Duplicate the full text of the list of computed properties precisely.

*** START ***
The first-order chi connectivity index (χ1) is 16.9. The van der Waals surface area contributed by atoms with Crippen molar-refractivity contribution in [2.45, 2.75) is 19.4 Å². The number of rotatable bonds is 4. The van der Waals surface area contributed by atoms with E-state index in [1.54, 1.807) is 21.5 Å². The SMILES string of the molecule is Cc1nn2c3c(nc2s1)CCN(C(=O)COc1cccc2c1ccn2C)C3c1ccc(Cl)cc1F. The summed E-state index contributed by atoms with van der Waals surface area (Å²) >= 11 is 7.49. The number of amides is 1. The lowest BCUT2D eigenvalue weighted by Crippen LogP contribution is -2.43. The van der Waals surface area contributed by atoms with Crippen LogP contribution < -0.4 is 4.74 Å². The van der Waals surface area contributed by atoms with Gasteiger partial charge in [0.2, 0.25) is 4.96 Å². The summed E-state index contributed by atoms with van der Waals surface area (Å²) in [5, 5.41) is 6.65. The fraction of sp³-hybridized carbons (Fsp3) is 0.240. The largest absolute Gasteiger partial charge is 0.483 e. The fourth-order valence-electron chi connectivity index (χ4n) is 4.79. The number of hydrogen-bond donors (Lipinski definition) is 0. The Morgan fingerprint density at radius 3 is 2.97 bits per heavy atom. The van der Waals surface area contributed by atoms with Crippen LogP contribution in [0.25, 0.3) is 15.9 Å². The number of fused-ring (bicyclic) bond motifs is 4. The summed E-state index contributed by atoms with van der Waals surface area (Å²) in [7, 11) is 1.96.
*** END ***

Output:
The first-order chi connectivity index (χ1) is 16.9. The van der Waals surface area contributed by atoms with Crippen molar-refractivity contribution in [2.45, 2.75) is 19.4 Å². The number of rotatable bonds is 4. The van der Waals surface area contributed by atoms with E-state index in [1.54, 1.807) is 21.5 Å². The SMILES string of the molecule is Cc1nn2c3c(nc2s1)CCN(C(=O)COc1cccc2c1ccn2C)C3c1ccc(Cl)cc1F. The summed E-state index contributed by atoms with van der Waals surface area (Å²) >= 11 is 7.49. The number of amides is 1. The lowest BCUT2D eigenvalue weighted by Crippen LogP contribution is -2.43. The van der Waals surface area contributed by atoms with Crippen LogP contribution < -0.4 is 4.74 Å². The van der Waals surface area contributed by atoms with Gasteiger partial charge in [0.2, 0.25) is 4.96 Å². The summed E-state index contributed by atoms with van der Waals surface area (Å²) in [5, 5.41) is 6.65. The fraction of sp³-hybridized carbons (Fsp3) is 0.240. The largest absolute Gasteiger partial charge is 0.483 e. The fourth-order valence-electron chi connectivity index (χ4n) is 4.79. The number of hydrogen-bond donors (Lipinski definition) is 0. The Morgan fingerprint density at radius 3 is 2.97 bits per heavy atom. The van der Waals surface area contributed by atoms with Crippen LogP contribution in [0.25, 0.3) is 15.9 Å². The number of fused-ring (bicyclic) bond motifs is 4. The summed E-state index contributed by atoms with van der Waals surface area (Å²) in [7, 11) is 1.96.